Jockey Gets $100 000 Fine

Now Chapa's feeling the shock!

That looks suspicious

That looks suspicious

Texas Racing Commission executive director Chuck Trout has imposed a $100,000 fine on jockey Roman Chapa, who was initially fined $25,000 and suspended five years after it was determined he carried an electrical shocking device during a stakes victory.

The $25,000 fine and suspension were meted out to Chapa, 43, by stewards at Sam Houston Race Park following Chapa’s victory aboard Quiet Acceleration in the Richard King Stakes at Sam Houston Race Park Jan. 17. Under Texas rules, the matter was referred to Trout, who had the authority to increase the fine.

Stewards began the investigation a day after the race after Chapa contacted the track photographer, Coady Photography, about removing from the track’s website a photo from the race that apparently showed the rider holding an object in his left hand. Chapa was summarily suspended and has not ridden since.

In using authority to permit him to increase the fine to $100,000, Trout cited Chapa’s two previous suspensions for possessing devices to affect a horse’s performance. In 1994, his first year of competition, Chapa was suspended nine months and fined $2,500 by stewards at the Gillespie County Fair in Texas after the jockey admitted using a nail on a horse during an Aug. 13 race.

In 2007, the New Mexico Racing Commission fined Chapa $1,500 and suspended his license five years after discovering he possessed an electrical shocking device during a race at Sunland Park Feb. 17 of that year.

Trout’s order increasing the fine does not affect the five-year suspension nor the disqualification of Quiet Acceleration, who has been declared unplaced and not entitled to any of the purse money.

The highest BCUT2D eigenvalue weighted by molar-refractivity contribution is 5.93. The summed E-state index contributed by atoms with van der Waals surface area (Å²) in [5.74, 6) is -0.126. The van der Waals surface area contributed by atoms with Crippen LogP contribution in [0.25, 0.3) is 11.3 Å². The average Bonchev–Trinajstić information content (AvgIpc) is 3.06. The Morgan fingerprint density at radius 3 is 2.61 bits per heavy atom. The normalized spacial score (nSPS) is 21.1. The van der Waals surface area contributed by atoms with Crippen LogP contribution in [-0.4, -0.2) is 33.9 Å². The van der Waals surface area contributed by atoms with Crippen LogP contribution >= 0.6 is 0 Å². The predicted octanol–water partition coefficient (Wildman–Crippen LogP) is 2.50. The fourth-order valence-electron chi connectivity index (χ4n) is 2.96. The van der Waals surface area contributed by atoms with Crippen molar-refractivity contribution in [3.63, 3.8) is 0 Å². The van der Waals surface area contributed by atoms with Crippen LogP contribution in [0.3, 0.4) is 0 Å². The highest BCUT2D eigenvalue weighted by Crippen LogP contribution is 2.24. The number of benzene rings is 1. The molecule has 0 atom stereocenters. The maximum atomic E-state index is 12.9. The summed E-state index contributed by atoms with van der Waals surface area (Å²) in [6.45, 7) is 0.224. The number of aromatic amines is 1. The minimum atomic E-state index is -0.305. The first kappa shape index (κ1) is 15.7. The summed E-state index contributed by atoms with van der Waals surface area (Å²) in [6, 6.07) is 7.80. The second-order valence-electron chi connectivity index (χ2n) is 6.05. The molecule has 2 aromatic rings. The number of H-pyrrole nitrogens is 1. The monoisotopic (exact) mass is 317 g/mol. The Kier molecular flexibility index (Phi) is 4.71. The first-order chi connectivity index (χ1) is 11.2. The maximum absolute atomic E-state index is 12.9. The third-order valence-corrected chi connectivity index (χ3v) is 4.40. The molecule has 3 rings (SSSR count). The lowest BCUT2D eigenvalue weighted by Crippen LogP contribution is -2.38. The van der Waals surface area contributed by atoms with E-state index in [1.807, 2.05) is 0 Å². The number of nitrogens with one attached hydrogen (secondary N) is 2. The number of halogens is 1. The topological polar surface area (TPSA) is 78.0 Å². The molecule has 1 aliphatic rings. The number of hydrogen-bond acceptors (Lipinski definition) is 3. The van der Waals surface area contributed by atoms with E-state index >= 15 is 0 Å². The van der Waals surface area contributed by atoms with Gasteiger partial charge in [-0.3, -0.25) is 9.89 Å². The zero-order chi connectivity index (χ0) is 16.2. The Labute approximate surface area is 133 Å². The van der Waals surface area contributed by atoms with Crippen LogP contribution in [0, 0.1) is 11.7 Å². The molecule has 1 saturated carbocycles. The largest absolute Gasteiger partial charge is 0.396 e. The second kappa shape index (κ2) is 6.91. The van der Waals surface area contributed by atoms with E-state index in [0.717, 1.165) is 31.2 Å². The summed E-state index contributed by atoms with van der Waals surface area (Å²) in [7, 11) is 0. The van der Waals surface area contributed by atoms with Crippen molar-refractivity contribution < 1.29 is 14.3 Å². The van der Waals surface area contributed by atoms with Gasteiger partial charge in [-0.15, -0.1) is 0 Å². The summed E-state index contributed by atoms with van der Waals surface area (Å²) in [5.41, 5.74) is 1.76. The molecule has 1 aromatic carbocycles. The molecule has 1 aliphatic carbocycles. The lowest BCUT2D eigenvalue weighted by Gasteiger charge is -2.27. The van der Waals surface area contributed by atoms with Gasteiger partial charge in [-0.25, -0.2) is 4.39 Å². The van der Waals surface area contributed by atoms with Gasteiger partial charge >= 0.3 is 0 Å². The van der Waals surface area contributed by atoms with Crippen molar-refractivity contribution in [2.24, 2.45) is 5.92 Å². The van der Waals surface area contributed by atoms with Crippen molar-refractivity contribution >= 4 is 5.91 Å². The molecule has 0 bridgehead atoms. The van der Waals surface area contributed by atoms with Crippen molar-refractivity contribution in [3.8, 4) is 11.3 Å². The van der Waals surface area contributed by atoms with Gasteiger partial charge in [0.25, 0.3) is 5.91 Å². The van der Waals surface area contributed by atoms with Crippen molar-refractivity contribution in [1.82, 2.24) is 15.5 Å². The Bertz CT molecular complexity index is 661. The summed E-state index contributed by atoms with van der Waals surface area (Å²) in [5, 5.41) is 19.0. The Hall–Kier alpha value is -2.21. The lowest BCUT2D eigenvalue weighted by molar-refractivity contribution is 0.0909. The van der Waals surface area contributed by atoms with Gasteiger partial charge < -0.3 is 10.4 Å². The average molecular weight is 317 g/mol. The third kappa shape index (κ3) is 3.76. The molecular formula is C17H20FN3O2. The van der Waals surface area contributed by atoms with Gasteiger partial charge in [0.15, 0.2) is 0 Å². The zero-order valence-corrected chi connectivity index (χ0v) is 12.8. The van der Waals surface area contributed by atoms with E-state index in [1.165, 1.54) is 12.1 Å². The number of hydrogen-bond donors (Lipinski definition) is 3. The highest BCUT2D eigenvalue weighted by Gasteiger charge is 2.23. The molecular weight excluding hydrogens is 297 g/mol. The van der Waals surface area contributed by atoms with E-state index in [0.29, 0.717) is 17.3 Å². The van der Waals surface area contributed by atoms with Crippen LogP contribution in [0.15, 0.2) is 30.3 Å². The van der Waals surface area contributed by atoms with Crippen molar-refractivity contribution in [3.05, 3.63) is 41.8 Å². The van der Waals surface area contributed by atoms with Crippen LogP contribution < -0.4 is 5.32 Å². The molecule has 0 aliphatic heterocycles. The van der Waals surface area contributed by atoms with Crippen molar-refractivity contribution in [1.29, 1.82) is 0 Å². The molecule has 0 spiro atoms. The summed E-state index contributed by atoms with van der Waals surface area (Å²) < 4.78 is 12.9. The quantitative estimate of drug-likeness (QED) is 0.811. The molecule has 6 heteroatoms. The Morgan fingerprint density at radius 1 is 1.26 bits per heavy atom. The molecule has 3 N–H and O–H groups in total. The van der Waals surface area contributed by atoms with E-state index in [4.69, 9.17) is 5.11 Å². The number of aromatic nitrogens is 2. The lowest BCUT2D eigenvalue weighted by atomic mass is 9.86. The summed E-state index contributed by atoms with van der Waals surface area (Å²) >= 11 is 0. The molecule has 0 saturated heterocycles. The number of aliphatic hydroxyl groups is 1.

Trout also rejected a request for a stay made March 4 by attorney Angus McGinty, who appealed the disciplinary action on behalf of Chapa.

“No evidence of an electronic shocking device; no evidence or insufficient evidence a device was used to influence a race; no evidence or insufficient evidence contraband was possessed; and arbitrary and capricious ruling by the stewards,” McGinty’s appeal said.

In his request for a stay, McGinty said that during Chapa’s hearing Feb. 27, “…the investigator for the Texas Racing Commission admitted that he was not aware of any other suspension which had been imposed against a jockey where no physical device or ‘buzzer’ was found. In other words, he had investigated six or eight instances involving allegations of use of a ‘buzzer’ device. All of these investigations resulted in a suspension, and all involved the recovery of the actual physical device which was alleged to be used.”

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